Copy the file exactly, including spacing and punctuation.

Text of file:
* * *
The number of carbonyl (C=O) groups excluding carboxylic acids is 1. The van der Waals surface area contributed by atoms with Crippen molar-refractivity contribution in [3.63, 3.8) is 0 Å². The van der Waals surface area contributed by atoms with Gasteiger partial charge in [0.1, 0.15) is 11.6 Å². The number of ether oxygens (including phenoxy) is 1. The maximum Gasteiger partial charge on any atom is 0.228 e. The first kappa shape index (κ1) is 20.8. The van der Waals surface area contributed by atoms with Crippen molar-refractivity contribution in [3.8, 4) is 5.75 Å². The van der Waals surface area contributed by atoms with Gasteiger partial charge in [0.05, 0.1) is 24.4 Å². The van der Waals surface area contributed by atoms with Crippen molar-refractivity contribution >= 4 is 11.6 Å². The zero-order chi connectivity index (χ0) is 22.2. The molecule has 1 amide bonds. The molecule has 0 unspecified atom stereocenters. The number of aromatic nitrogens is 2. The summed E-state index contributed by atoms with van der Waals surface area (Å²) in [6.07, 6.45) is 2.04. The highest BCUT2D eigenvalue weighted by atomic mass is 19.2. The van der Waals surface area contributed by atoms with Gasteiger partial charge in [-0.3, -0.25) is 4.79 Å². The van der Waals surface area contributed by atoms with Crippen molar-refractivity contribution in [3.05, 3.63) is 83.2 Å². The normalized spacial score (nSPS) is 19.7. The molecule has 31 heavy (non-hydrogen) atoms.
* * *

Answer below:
The number of carbonyl (C=O) groups excluding carboxylic acids is 1. The van der Waals surface area contributed by atoms with Crippen molar-refractivity contribution in [3.63, 3.8) is 0 Å². The van der Waals surface area contributed by atoms with Gasteiger partial charge in [0.1, 0.15) is 11.6 Å². The number of ether oxygens (including phenoxy) is 1. The maximum Gasteiger partial charge on any atom is 0.228 e. The first kappa shape index (κ1) is 20.8. The van der Waals surface area contributed by atoms with Crippen molar-refractivity contribution in [3.8, 4) is 5.75 Å². The van der Waals surface area contributed by atoms with Gasteiger partial charge in [0.05, 0.1) is 24.4 Å². The van der Waals surface area contributed by atoms with Crippen molar-refractivity contribution >= 4 is 11.6 Å². The zero-order chi connectivity index (χ0) is 22.2. The molecule has 1 amide bonds. The molecule has 0 unspecified atom stereocenters. The number of aromatic nitrogens is 2. The summed E-state index contributed by atoms with van der Waals surface area (Å²) in [6.07, 6.45) is 2.04. The highest BCUT2D eigenvalue weighted by atomic mass is 19.2. The van der Waals surface area contributed by atoms with Gasteiger partial charge in [-0.3, -0.25) is 4.79 Å². The van der Waals surface area contributed by atoms with Crippen molar-refractivity contribution in [3.05, 3.63) is 83.2 Å². The normalized spacial score (nSPS) is 19.7. The molecule has 31 heavy (non-hydrogen) atoms.